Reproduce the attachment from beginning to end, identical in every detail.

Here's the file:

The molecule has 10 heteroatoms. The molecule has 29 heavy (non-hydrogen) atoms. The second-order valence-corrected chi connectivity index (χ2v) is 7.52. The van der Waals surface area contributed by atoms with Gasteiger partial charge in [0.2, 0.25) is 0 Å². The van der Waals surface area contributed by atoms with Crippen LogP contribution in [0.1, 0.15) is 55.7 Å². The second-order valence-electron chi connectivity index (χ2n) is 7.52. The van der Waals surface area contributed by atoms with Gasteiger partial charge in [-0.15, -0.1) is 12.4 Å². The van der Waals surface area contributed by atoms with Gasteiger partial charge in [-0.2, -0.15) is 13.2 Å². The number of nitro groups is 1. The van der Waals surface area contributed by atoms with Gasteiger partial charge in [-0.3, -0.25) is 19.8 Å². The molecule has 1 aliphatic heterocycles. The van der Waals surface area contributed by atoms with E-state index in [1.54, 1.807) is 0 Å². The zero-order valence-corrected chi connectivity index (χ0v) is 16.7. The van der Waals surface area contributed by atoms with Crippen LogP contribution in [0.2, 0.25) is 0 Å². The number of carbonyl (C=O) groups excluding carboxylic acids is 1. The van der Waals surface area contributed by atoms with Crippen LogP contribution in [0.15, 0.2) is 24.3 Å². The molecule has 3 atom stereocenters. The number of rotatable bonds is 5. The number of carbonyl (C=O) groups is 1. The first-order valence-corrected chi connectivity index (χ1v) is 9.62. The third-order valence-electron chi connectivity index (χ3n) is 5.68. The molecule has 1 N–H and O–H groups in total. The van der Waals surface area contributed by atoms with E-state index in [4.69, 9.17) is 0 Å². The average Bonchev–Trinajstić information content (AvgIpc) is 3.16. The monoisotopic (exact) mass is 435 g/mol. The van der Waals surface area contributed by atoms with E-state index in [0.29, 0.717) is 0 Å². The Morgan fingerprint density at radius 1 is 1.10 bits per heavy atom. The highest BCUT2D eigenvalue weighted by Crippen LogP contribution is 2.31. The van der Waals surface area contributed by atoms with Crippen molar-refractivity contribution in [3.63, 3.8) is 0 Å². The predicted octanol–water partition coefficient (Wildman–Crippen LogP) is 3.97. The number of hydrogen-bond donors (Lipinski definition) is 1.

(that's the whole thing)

The molecule has 10 heteroatoms. The molecule has 29 heavy (non-hydrogen) atoms. The second-order valence-corrected chi connectivity index (χ2v) is 7.52. The van der Waals surface area contributed by atoms with Gasteiger partial charge in [0.2, 0.25) is 0 Å². The van der Waals surface area contributed by atoms with Crippen LogP contribution in [0.1, 0.15) is 55.7 Å². The second-order valence-electron chi connectivity index (χ2n) is 7.52. The van der Waals surface area contributed by atoms with Gasteiger partial charge in [-0.15, -0.1) is 12.4 Å². The van der Waals surface area contributed by atoms with Gasteiger partial charge in [-0.2, -0.15) is 13.2 Å². The number of nitro groups is 1. The van der Waals surface area contributed by atoms with Gasteiger partial charge in [-0.3, -0.25) is 19.8 Å². The molecule has 1 aliphatic heterocycles. The van der Waals surface area contributed by atoms with E-state index in [1.54, 1.807) is 0 Å². The zero-order valence-corrected chi connectivity index (χ0v) is 16.7. The van der Waals surface area contributed by atoms with Crippen LogP contribution in [0.2, 0.25) is 0 Å². The number of carbonyl (C=O) groups excluding carboxylic acids is 1. The van der Waals surface area contributed by atoms with Crippen LogP contribution in [0.15, 0.2) is 24.3 Å². The molecule has 3 atom stereocenters. The number of rotatable bonds is 5. The number of carbonyl (C=O) groups is 1. The first-order valence-corrected chi connectivity index (χ1v) is 9.62. The third-order valence-electron chi connectivity index (χ3n) is 5.68. The molecule has 1 N–H and O–H groups in total. The van der Waals surface area contributed by atoms with E-state index in [4.69, 9.17) is 0 Å². The average Bonchev–Trinajstić information content (AvgIpc) is 3.16. The monoisotopic (exact) mass is 435 g/mol. The van der Waals surface area contributed by atoms with E-state index in [0.29, 0.717) is 0 Å². The Morgan fingerprint density at radius 1 is 1.10 bits per heavy atom. The highest BCUT2D eigenvalue weighted by Crippen LogP contribution is 2.31. The van der Waals surface area contributed by atoms with Crippen molar-refractivity contribution in [3.63, 3.8) is 0 Å². The predicted octanol–water partition coefficient (Wildman–Crippen LogP) is 3.97. The number of hydrogen-bond donors (Lipinski definition) is 1.